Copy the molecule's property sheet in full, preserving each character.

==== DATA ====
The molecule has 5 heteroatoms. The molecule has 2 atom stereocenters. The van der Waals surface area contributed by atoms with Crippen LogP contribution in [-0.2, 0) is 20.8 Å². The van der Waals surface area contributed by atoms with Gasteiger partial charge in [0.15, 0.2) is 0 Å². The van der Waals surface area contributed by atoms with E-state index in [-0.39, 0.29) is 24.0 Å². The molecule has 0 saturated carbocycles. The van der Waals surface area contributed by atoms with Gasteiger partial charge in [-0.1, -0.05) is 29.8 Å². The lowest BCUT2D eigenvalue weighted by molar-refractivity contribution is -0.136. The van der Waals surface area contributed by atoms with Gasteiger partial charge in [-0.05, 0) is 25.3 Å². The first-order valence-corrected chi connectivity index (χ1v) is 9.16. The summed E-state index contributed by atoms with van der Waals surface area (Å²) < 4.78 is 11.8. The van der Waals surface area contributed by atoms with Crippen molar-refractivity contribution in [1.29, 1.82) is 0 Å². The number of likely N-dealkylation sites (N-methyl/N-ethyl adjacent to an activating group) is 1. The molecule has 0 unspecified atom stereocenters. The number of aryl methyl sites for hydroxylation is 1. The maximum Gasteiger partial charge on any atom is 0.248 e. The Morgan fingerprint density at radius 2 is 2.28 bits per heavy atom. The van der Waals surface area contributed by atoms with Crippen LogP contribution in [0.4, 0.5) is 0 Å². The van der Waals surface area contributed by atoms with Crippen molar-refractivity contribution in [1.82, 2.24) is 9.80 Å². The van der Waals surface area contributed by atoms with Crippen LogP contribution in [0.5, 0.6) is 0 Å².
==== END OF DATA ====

The molecule has 5 heteroatoms. The molecule has 2 atom stereocenters. The van der Waals surface area contributed by atoms with Crippen LogP contribution in [-0.2, 0) is 20.8 Å². The van der Waals surface area contributed by atoms with Gasteiger partial charge in [0.15, 0.2) is 0 Å². The van der Waals surface area contributed by atoms with E-state index in [-0.39, 0.29) is 24.0 Å². The molecule has 0 saturated carbocycles. The van der Waals surface area contributed by atoms with Gasteiger partial charge in [-0.1, -0.05) is 29.8 Å². The lowest BCUT2D eigenvalue weighted by molar-refractivity contribution is -0.136. The van der Waals surface area contributed by atoms with Gasteiger partial charge in [-0.05, 0) is 25.3 Å². The first-order valence-corrected chi connectivity index (χ1v) is 9.16. The summed E-state index contributed by atoms with van der Waals surface area (Å²) < 4.78 is 11.8. The van der Waals surface area contributed by atoms with Crippen molar-refractivity contribution in [1.29, 1.82) is 0 Å². The number of likely N-dealkylation sites (N-methyl/N-ethyl adjacent to an activating group) is 1. The molecule has 0 unspecified atom stereocenters. The number of aryl methyl sites for hydroxylation is 1. The maximum Gasteiger partial charge on any atom is 0.248 e. The Morgan fingerprint density at radius 2 is 2.28 bits per heavy atom. The van der Waals surface area contributed by atoms with Crippen LogP contribution in [0.4, 0.5) is 0 Å². The van der Waals surface area contributed by atoms with Crippen molar-refractivity contribution in [1.82, 2.24) is 9.80 Å². The van der Waals surface area contributed by atoms with Crippen LogP contribution in [0.5, 0.6) is 0 Å².